Thursday, July 12, 2018

Stage 6 (2018 Tour de France, one day ahead)

Funny how 190km with 2000m of climbing can look like it will be an easier day...!  But, that was the state of the nation after an epic Stage 5.

Jonathan had booked us all into an amazing hotel overnight, and while my bed wasn't huge, the fireplace in the dining room, and the dining room itself, certainly were!

The start in Brest was a 60km drive from our amazing digs (built in 1642)...

... but true to form, we got away from the hotel just before 0800, and with a bit of fiddling with bikes (and camera angles), we rolled out at 9am.  It took a wee while to get out of the city, slowed somewhat by a fair bit of smashed glass and an awkward route. 

Our first lunch food stop was after 60km mark, which we knocked out in a bit over 2 hours.  While we were eating, the women rode by with a massive peloton.  It's great to see that people are engaging with their cause.  I wouldn't be surprised if we ride with them a bit more in the mountains.   We're definitely moving faster than them on this flatter terrain, despite their numbers. 

Before the second stop, we passed by four statues of tour winners on bikes.  I could resist taking a selfie with one of them... 

Name this famous cyclist!

Every stop is put to good use, whether it's filming, filling bottles, or taking photos
Our second stop was at the 140km mark, and as usual, Jonathan, Julie, Roger and today, Cam, had set out a great feed for us.  It was a nice surprise to find Matty suited up - he hadn't yet ridden with us. 

We had headwinds to contend with for much of the day, but while we ensured decent progress, we definitely eased back a bit, with a tough day behind us, and the longest (distance-wise) stage of the tour tomorrow. 

On a couple of short inclines, I gave Aaron a bit of a helping hand, which seemed like a much better use of my strength than beating him to the top of the hills.  It was interesting to note how much it helped, not only on the climbs themselves, but also on the roads that immediately followed - it really goes to show how small gains can make big differences in cycling.

I was looking forward to the stage finale, which was a couple of ascents of the Mur de Bretagne - the "wall of Brittany", the first climb of our Tour that I knew of. 

After passing through the town of the same name, a short descent took us to the base of the climb, and it did indeed look like a wall.  The road was closed, and there were many pedestrians and cyclists making good use of it.  The adjacent paddocks were full of campervans - the peloton passing twice gives them a unique perspective tomorrow.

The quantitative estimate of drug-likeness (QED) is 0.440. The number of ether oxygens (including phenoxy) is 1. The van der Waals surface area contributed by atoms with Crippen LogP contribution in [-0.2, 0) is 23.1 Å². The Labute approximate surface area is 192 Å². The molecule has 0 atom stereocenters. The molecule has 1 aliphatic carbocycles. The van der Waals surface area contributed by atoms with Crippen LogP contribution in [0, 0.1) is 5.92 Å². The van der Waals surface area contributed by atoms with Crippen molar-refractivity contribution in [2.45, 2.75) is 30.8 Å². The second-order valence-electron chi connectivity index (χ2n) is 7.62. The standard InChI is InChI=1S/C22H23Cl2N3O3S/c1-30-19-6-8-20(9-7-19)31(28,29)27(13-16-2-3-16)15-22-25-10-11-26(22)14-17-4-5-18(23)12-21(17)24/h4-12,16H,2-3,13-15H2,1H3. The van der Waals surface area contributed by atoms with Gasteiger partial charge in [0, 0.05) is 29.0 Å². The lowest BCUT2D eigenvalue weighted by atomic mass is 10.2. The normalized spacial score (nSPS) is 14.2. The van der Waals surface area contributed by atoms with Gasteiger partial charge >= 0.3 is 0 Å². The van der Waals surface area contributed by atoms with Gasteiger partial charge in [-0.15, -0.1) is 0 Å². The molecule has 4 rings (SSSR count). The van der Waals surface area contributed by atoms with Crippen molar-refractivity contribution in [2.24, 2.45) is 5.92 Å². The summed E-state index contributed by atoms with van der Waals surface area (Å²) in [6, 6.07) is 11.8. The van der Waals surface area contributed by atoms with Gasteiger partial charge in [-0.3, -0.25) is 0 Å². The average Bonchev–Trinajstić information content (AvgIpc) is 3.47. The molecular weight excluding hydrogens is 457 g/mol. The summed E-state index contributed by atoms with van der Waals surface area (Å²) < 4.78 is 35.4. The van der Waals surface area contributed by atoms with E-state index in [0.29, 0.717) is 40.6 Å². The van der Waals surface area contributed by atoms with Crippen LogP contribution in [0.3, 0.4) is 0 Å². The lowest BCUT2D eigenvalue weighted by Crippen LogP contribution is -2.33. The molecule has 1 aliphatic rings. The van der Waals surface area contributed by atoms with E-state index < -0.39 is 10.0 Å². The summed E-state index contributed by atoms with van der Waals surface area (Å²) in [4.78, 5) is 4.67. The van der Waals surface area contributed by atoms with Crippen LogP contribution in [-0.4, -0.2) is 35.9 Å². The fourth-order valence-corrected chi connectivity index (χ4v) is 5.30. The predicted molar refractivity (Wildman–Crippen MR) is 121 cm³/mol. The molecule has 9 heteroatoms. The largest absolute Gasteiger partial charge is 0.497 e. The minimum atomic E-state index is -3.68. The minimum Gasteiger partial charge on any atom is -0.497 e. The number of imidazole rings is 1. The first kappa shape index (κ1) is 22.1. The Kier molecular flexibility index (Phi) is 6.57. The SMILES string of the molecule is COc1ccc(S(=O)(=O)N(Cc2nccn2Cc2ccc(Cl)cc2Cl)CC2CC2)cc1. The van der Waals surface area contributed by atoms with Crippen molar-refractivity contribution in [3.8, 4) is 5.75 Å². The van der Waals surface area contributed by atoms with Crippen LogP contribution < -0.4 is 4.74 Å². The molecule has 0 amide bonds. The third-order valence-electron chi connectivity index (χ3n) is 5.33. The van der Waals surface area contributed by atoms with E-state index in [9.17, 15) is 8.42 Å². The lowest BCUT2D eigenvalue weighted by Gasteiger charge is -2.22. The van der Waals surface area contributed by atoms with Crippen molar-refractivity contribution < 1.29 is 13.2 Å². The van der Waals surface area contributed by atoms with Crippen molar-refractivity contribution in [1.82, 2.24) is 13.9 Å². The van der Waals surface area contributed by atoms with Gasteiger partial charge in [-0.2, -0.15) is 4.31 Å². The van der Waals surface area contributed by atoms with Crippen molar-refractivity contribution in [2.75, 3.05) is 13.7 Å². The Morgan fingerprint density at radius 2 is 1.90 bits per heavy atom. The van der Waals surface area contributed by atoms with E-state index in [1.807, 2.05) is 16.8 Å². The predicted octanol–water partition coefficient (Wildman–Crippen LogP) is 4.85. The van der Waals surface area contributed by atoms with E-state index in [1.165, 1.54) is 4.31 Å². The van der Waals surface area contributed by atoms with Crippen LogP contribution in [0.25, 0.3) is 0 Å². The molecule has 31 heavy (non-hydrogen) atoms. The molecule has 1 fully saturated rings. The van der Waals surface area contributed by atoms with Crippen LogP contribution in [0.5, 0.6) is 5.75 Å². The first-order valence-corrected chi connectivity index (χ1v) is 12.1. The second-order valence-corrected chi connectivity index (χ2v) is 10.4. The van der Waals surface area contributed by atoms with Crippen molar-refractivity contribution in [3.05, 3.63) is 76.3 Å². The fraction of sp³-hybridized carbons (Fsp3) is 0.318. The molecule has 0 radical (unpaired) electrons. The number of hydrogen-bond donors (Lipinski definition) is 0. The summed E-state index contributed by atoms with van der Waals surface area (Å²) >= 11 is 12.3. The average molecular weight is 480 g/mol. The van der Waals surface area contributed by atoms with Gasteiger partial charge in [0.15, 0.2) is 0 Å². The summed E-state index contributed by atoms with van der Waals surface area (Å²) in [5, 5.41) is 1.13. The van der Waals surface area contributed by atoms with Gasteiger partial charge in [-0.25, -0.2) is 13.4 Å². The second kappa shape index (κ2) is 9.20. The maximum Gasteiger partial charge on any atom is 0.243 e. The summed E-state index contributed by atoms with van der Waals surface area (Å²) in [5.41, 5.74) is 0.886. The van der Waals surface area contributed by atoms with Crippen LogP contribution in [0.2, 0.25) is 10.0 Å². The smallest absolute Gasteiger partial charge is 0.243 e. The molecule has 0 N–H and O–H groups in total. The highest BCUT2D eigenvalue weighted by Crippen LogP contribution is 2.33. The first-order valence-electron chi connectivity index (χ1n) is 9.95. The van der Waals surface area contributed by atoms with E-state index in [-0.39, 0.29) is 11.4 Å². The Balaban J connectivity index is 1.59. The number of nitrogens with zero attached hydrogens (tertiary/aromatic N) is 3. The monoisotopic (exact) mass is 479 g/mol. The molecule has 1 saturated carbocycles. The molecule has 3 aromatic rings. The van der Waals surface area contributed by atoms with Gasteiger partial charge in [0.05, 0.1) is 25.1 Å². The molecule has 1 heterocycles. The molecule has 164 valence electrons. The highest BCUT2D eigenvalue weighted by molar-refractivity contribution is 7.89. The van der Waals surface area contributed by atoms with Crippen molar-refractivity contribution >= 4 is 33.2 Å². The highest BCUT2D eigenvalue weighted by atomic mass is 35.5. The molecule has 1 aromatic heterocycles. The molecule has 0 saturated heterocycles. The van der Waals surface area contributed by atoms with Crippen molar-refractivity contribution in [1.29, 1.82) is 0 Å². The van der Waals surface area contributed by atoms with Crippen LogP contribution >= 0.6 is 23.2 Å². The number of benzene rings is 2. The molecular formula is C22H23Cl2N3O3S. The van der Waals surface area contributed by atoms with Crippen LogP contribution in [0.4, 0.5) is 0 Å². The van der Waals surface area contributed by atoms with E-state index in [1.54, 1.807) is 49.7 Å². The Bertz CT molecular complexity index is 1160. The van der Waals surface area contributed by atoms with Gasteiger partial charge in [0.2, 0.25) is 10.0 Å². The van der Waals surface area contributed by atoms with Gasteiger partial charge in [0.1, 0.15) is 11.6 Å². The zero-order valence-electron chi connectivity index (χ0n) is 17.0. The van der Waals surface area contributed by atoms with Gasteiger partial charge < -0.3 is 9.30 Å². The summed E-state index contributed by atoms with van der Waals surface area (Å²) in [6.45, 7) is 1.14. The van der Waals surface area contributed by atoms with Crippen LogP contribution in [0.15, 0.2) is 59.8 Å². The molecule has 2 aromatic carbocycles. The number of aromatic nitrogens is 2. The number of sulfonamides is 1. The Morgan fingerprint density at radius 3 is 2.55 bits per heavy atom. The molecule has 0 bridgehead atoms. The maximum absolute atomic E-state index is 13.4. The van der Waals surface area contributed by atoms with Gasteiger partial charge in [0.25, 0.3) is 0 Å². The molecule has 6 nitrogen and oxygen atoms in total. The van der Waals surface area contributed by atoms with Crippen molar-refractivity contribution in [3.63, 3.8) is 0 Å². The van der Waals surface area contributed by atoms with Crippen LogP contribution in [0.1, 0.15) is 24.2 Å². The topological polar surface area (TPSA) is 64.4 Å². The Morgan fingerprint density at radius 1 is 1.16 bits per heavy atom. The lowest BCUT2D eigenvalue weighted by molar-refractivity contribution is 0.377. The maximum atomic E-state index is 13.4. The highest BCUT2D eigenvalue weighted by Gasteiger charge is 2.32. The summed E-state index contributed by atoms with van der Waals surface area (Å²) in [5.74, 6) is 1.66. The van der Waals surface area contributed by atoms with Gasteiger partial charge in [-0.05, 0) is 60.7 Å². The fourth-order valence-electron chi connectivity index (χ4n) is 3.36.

Our bunch had splintered by this stage, and I rode pretty hard behind Stu and Steven, only to let go of them near the top.  I chased back to them on the first part of the descent, but a bee had made its way into my shirt, and I decided I'd better get rid of it before I got stung.  Once they were gone, I realised it was a nice opportunity to cruise to the finish.   Bruce came flying past, and for a minute or so, I forgot about my plan, but then came to, and left him to it. 

The second ascent was as lovely as the first, just a bit slower.  The crowds were lovely, and I reached the top just as Stu and Steven had finished up an interview with UCI TV.  It turned out they only wanted amateur predictions of tomorrow's stage winner, rather than to hear about our cool project. 

Not long after, we'd all ridden back down the way we came up, and were sitting in the van with fullish bellies, and making the long drive to Rennes, within striking distance of tomorrow's stage start in Fougeres. 

Our ride was 192km in 7h45 elapsed, with an average moving speed of 27.2km/h.  We scaled one Cat.4 and three Cat.3 climbs (two, I suppose, but one twice).  In doing so, we've brought our total up to 1050km for the first six days of the Tour.  I've had a gigantic dinner, so am looking forward to a good day tomorrow.

* * * * * 

This blog describes a fundraising project for the Mental Health Foundation of New Zealand.
  • Nearly 50% of New Zealanders will experience a mental health problem in their lifetime, and one in five will have experienced a mental illness this year.
  • Depression is set to overcome heart disease as the biggest global health burden by 2020.
  • The Mental Health Foundation (MHF) is a charity that works towards reducing stigma and discrimination associated with mental illness. We provide free support, training, and resources for anyone who is going through a difficult time, or for people who are supporting loved ones.
To make a donation, visit  Any contribution, big or small is greatly appreciated, and will be put to good use by the fine folk at MHF.

No comments:

Post a Comment